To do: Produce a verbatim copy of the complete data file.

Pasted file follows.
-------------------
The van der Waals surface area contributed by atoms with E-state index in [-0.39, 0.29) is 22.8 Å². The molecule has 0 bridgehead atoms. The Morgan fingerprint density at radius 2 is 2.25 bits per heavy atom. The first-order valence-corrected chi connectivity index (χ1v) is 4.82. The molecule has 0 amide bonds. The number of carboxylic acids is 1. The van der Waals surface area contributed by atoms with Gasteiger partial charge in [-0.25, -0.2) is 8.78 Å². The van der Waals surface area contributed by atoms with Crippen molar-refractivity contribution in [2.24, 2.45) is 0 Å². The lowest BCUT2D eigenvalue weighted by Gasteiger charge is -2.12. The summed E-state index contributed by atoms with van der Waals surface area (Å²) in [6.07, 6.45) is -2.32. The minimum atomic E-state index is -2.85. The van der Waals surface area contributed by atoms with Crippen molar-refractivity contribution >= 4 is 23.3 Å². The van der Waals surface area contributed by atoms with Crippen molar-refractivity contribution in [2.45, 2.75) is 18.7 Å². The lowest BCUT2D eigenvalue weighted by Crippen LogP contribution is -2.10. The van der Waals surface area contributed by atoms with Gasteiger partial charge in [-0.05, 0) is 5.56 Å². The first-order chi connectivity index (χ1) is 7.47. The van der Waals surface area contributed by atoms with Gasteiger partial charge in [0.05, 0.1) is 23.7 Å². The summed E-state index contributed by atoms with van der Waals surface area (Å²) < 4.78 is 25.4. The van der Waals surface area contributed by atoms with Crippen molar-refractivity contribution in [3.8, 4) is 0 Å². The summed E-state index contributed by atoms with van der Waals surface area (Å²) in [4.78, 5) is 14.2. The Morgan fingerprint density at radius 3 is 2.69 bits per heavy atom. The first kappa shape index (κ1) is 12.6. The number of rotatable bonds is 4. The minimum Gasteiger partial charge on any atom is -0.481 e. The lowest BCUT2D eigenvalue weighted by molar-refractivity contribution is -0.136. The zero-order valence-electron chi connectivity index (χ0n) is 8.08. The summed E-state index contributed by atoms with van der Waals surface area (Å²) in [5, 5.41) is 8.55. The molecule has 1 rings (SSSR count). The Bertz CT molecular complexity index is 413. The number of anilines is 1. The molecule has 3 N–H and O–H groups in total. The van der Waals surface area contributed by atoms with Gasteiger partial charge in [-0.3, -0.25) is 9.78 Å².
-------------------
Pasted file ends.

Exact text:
The van der Waals surface area contributed by atoms with E-state index in [-0.39, 0.29) is 22.8 Å². The molecule has 0 bridgehead atoms. The Morgan fingerprint density at radius 2 is 2.25 bits per heavy atom. The first-order valence-corrected chi connectivity index (χ1v) is 4.82. The molecule has 0 amide bonds. The number of carboxylic acids is 1. The van der Waals surface area contributed by atoms with Gasteiger partial charge in [-0.25, -0.2) is 8.78 Å². The van der Waals surface area contributed by atoms with Crippen molar-refractivity contribution in [2.24, 2.45) is 0 Å². The lowest BCUT2D eigenvalue weighted by Gasteiger charge is -2.12. The summed E-state index contributed by atoms with van der Waals surface area (Å²) in [6.07, 6.45) is -2.32. The minimum atomic E-state index is -2.85. The van der Waals surface area contributed by atoms with Crippen molar-refractivity contribution >= 4 is 23.3 Å². The van der Waals surface area contributed by atoms with Crippen molar-refractivity contribution in [2.45, 2.75) is 18.7 Å². The lowest BCUT2D eigenvalue weighted by Crippen LogP contribution is -2.10. The van der Waals surface area contributed by atoms with Gasteiger partial charge in [-0.05, 0) is 5.56 Å². The first-order chi connectivity index (χ1) is 7.47. The van der Waals surface area contributed by atoms with Gasteiger partial charge in [0.05, 0.1) is 23.7 Å². The summed E-state index contributed by atoms with van der Waals surface area (Å²) < 4.78 is 25.4. The van der Waals surface area contributed by atoms with Crippen molar-refractivity contribution in [3.8, 4) is 0 Å². The summed E-state index contributed by atoms with van der Waals surface area (Å²) in [4.78, 5) is 14.2. The Morgan fingerprint density at radius 3 is 2.69 bits per heavy atom. The first kappa shape index (κ1) is 12.6. The number of rotatable bonds is 4. The minimum Gasteiger partial charge on any atom is -0.481 e. The lowest BCUT2D eigenvalue weighted by molar-refractivity contribution is -0.136. The zero-order valence-electron chi connectivity index (χ0n) is 8.08. The summed E-state index contributed by atoms with van der Waals surface area (Å²) in [5, 5.41) is 8.55. The molecule has 1 rings (SSSR count). The Bertz CT molecular complexity index is 413. The number of anilines is 1. The molecule has 3 N–H and O–H groups in total. The van der Waals surface area contributed by atoms with Gasteiger partial charge in [-0.3, -0.25) is 9.78 Å².